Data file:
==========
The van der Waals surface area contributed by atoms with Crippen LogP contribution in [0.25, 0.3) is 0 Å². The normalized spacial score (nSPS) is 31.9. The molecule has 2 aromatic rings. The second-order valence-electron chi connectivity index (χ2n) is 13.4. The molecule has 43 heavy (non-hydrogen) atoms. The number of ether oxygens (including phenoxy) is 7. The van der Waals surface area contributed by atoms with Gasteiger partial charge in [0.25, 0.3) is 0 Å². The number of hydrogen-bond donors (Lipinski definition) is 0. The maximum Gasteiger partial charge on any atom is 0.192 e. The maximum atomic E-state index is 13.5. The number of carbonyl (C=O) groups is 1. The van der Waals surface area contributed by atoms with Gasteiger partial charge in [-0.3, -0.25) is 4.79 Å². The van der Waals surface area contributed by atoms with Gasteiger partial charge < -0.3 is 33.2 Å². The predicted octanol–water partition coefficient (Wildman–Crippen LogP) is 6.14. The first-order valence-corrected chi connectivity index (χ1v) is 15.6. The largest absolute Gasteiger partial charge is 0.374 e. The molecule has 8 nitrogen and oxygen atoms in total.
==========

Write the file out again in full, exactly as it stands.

The van der Waals surface area contributed by atoms with Crippen LogP contribution in [0.25, 0.3) is 0 Å². The normalized spacial score (nSPS) is 31.9. The molecule has 2 aromatic rings. The second-order valence-electron chi connectivity index (χ2n) is 13.4. The molecule has 43 heavy (non-hydrogen) atoms. The number of ether oxygens (including phenoxy) is 7. The van der Waals surface area contributed by atoms with Gasteiger partial charge in [0.25, 0.3) is 0 Å². The number of hydrogen-bond donors (Lipinski definition) is 0. The maximum Gasteiger partial charge on any atom is 0.192 e. The maximum atomic E-state index is 13.5. The number of carbonyl (C=O) groups is 1. The van der Waals surface area contributed by atoms with Gasteiger partial charge in [-0.3, -0.25) is 4.79 Å². The van der Waals surface area contributed by atoms with Gasteiger partial charge < -0.3 is 33.2 Å². The predicted octanol–water partition coefficient (Wildman–Crippen LogP) is 6.14. The first-order valence-corrected chi connectivity index (χ1v) is 15.6. The largest absolute Gasteiger partial charge is 0.374 e. The molecule has 8 nitrogen and oxygen atoms in total.